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May 7th, 2012, 05:07 AM   #1
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Alternate Alternating Zeta function

I was experimenting with the following Alternate Alternating Zeta function:



and believe that it has closed forms for all integers :













So, for positive there seems to be a direct connection to , although these closed forms become rapidly more complex.

I struggle with three questions about this function:

1) Why is with ?

2) For , the function only seems to converge when . The function appears to monotonically increase for and monotonically decrease when . Is there a logical explanation for this behavior?

3) How do I properly code in Pari/GP? I've tried the obvious: gp > ttt(s)=sumalt(n=-oo,((-1)^(n-1))/((n+I)^s)), but that yields an error.

Thanks for any help!
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May 7th, 2012, 06:10 AM   #2
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Re: Alternate Alternating Zeta function

I'm not sure of the convergence issues here.

Quote:
Originally Posted by Agno
3) How do I properly code in Pari/GP? I've tried the obvious: gp > ttt(s)=sumalt(n=-oo,((-1)^(n-1))/((n+I)^s)), but that yields an error.
Well, writing

I get
Code:
ttt(s)=-I^-s - sumalt(n=1,(-1)^n*(1/(I+n)^s+1/(I-n)^s))
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May 7th, 2012, 06:49 AM   #3
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Re: Alternate Alternating Zeta function

That works indeed (small correction: the infinite sum should start at 0 instead of 1; I consciously added the 'i' to n, to avoid the 'div 0' in this sum).

All results match with what I found using Maple and Wolfram Math on-line, except for the convergence of my second question. In Pari/GP the number gets smaller, where in the other tools it seems to converge to 0.061... (tested in Wolfram up to s=1/2 - 4000i).

EDIT:
It seems Pari/GP reaches a certain limit above y ~ 40-ish and then the curve 'collapses'. I am particularly interested in that wave when x = 1/2 and given the results from Wolfram and Maple believe the curve should 'wave' forever around an average value.

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May 7th, 2012, 08:19 AM   #4
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Re: Alternate Alternating Zeta function

Quote:
Originally Posted by Agno
small correction: the infinite sum should start at 0 instead of 1; I consciously added the 'i' to n, to avoid the 'div 0' in this sum
I intentionally avoided 0 so as to not double-count it. That's why I pulled it out front (i^-s).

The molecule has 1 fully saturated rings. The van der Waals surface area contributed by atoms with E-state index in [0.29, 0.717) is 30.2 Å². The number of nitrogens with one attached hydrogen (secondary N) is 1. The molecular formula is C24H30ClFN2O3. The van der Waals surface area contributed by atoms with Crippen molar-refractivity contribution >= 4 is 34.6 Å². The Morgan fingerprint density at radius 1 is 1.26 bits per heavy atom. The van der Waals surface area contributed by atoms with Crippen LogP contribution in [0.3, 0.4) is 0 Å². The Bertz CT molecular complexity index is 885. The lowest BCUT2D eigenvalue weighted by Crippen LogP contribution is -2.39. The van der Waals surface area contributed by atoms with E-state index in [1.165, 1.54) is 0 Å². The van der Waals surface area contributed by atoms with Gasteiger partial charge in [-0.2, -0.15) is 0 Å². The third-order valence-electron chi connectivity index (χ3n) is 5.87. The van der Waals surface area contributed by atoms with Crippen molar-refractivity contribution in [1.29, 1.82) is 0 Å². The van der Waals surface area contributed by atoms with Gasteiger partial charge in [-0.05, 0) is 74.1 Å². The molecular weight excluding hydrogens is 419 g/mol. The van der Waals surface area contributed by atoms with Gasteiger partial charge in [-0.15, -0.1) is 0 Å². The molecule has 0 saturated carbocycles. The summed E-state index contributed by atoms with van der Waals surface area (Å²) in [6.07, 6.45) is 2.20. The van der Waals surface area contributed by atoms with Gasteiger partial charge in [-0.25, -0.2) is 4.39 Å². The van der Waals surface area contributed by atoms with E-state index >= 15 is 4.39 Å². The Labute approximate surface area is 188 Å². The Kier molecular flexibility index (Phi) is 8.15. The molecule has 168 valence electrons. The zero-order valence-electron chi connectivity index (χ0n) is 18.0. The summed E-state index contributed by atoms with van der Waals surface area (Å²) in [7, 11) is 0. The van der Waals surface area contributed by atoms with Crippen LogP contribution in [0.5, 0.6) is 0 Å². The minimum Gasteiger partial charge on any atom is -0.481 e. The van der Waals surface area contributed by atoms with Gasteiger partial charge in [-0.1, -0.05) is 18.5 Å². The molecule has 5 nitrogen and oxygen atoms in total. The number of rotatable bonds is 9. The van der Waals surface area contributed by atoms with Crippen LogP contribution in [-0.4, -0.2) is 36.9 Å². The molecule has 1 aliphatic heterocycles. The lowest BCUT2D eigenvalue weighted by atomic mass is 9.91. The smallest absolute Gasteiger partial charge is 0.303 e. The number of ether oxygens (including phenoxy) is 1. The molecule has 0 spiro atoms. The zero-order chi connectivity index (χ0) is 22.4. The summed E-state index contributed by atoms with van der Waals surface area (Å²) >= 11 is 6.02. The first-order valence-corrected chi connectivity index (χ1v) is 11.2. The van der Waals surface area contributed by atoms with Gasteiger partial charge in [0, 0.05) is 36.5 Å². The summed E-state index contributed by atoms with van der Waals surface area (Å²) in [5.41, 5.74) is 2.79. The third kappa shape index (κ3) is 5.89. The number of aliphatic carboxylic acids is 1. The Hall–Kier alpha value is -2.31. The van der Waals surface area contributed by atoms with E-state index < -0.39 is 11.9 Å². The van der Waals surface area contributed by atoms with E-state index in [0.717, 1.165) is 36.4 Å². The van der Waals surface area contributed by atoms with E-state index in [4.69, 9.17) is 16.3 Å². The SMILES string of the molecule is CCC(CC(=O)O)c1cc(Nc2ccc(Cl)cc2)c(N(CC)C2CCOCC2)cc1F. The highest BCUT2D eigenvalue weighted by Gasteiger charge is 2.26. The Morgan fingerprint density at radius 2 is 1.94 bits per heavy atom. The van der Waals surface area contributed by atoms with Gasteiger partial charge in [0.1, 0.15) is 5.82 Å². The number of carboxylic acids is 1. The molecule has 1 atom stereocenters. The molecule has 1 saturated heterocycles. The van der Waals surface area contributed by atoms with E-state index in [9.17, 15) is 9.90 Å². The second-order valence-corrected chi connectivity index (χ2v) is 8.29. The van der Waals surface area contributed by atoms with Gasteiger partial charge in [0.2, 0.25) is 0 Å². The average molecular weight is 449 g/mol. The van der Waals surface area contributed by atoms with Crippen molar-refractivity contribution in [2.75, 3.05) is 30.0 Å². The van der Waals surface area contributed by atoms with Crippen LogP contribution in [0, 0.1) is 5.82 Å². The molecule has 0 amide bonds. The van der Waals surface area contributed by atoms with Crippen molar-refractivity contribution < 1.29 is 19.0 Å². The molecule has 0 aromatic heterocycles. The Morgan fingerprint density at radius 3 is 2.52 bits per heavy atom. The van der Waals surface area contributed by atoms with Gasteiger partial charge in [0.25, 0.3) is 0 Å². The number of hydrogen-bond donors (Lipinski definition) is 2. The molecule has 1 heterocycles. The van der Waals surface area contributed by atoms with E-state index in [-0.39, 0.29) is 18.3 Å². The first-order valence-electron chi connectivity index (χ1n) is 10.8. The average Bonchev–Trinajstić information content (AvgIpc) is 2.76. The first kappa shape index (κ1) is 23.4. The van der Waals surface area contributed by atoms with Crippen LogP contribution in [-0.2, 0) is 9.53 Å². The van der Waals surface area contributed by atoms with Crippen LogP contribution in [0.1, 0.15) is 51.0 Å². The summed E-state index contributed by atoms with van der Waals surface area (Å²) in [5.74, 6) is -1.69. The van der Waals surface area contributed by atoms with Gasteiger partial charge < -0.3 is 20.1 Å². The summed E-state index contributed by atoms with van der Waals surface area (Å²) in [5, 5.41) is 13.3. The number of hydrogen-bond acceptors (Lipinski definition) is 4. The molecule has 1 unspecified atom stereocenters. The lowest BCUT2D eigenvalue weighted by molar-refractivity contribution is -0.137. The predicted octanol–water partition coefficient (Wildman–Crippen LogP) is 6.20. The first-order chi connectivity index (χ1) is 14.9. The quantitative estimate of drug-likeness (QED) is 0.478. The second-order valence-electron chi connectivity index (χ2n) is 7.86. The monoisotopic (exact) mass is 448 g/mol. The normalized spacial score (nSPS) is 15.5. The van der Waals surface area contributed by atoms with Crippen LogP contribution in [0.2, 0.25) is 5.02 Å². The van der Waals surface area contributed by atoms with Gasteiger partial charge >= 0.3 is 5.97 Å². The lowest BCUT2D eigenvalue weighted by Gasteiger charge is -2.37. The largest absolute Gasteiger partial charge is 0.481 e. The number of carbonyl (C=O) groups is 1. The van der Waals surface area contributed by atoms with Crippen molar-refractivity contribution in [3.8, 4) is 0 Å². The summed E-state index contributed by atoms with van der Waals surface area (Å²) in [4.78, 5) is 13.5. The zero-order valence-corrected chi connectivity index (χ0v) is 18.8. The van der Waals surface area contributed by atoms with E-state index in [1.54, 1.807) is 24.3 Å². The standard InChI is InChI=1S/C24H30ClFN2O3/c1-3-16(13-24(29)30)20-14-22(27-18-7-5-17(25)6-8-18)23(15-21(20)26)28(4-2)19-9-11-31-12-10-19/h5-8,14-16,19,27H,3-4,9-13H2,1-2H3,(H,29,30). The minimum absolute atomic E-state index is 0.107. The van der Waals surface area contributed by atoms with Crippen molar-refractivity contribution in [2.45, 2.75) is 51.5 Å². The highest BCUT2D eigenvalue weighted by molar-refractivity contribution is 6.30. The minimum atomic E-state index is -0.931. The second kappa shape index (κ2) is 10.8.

Quote:
Originally Posted by Agno
It seems Pari/GP reaches a certain limit above y ~ 40-ish and then the curve 'collapses'. I am particularly interested in that wave when x = 1/2 and given the results from Wolfram and Maple believe the curve should 'wave' forever around an average value.
That may be a precision issue; try increasing realprecision with, e.g., \p 40
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May 7th, 2012, 09:16 AM   #5
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Re: Alternate Alternating Zeta function

Quote:
Originally Posted by CRGreathouse
Quote:
Originally Posted by Agno
small correction: the infinite sum should start at 0 instead of 1; I consciously added the 'i' to n, to avoid the 'div 0' in this sum
I intentionally avoided 0 so as to not double-count it. That's why I pulled it out front (i^-s).
Understood. However, the 'front pulled zero' should have been -(i^-s) and that indeed fixes the problem (as well, but now much more robust).

Quote:
Originally Posted by CRGreathouse
Quote:
Originally Posted by Agno
It seems Pari/GP reaches a certain limit above y ~ 40-ish and then the curve 'collapses'. I am particularly interested in that wave when x = 1/2 and given the results from Wolfram and Maple believe the curve should 'wave' forever around an average value.
That may be a precision issue; try increasing realprecision with, e.g., \p 40
That did the trick. Even went up to 120 digits precision to plot some higher values of y, but it all works fine now. Thanks!
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May 7th, 2012, 09:46 AM   #6
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Re: Alternate Alternating Zeta function

Ah, good call. I forgot that I had pulled the - sign out front.
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